Together with his wife, Bill Gates has given away some $27 billion, much of it to global health causes through their Bill and Melinda Gates Foundation. That’s around the gross domestic product of Latvia.
When you reach that kind of size and influence, it turns out, everyone is your constituent, challenging the way you go about your business. (Or asking for money: Last year, writing in the Bulletin, two biodefense experts called on Bill Gates to save the Biological Weapons Convention with a cash infusion.) The couple writes an annual letter to sum up their philanthropic thinking, and this year’s, published on Tuesday, is framed as “The 10 Toughest Questions We Get.” They range from “why don’t you give more in the United States?” to “are you imposing your values on other cultures?”
One of the tough questions they say they get is, “why don’t you give money to fight climate change?”
“We do!” Bill says. As he and Melinda explain, they tackle it in two ways. To address climate-change adaptation, they pursue a traditional philanthropic approach. Melinda writes, “the world needs to adapt to what’s happening now and what we know is coming. That’s why our foundation’s work, especially in global agriculture, is increasingly focused on climate issues.”
She goes on to point out: “Hundreds of millions of people in developing countries depend on farming for their livelihoods. They had almost nothing to do with causing climate change, but they will suffer the most from it. When extreme weather ruins their harvest, they won’t have food to eat that year.”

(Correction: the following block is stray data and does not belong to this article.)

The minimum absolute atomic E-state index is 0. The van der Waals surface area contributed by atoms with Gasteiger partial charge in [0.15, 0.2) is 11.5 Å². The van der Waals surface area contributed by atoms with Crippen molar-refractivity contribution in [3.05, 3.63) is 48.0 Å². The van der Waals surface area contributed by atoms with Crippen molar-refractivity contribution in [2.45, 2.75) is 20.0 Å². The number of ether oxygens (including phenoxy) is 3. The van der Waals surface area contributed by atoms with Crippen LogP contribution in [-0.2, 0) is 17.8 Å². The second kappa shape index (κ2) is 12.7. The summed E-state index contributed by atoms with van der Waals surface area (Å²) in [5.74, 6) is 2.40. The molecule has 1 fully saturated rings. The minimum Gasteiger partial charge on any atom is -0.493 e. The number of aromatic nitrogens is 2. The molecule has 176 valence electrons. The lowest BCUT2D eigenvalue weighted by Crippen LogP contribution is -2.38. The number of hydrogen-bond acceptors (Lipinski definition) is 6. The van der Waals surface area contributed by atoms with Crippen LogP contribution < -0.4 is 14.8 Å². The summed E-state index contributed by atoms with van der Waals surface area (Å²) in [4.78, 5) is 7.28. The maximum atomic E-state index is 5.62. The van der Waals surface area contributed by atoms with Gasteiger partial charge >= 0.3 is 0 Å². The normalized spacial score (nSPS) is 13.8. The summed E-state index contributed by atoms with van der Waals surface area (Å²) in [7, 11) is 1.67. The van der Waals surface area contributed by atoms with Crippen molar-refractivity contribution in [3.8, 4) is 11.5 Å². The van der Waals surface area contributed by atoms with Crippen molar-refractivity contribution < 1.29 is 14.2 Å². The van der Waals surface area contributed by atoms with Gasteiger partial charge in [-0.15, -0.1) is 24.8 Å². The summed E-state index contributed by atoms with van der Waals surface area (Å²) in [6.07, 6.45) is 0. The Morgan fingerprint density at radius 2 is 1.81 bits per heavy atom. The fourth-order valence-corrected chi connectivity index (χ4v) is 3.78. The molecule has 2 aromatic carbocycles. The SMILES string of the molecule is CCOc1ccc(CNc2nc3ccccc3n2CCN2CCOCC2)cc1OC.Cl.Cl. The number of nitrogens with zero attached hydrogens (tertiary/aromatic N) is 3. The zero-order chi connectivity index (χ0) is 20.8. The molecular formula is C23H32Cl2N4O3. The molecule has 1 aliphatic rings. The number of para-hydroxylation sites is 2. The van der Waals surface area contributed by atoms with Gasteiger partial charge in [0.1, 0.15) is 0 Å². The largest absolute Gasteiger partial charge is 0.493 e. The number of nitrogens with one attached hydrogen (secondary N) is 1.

One solution the Gates Foundation is pursuing is developing varieties of “climate-smart crops” that are less susceptible to extreme weather and resistant to drought, flood, and disease.
For strategies to limit carbon emissions, though, the Gateses don’t go through the foundation but instead invest their own money in technologies being developed by the private sector. Why this approach?
“In philanthropy,” Bill writes, “you look for problems that can’t be fixed by the market or governments. The clean-energy problem can be fixed by both—as long as governments fund basic research and create incentives to reduce greenhouse gas emissions and investors are patient while companies turn that research into marketable products.”
Those are some pretty important conditions, and with a US administration intent on cutting research budgets and rolling back environmental regulations, the government piece currently looks insufficient. Proponents of renewable and nuclear energy have pointed out for years that for non-fossil-fuel energy sources to really find market success, a carbon tax will be required. No US state has yet passed one.
Which is why adaptation is required too. “Even breakthrough technology can’t stop the weather from changing,” Melinda says.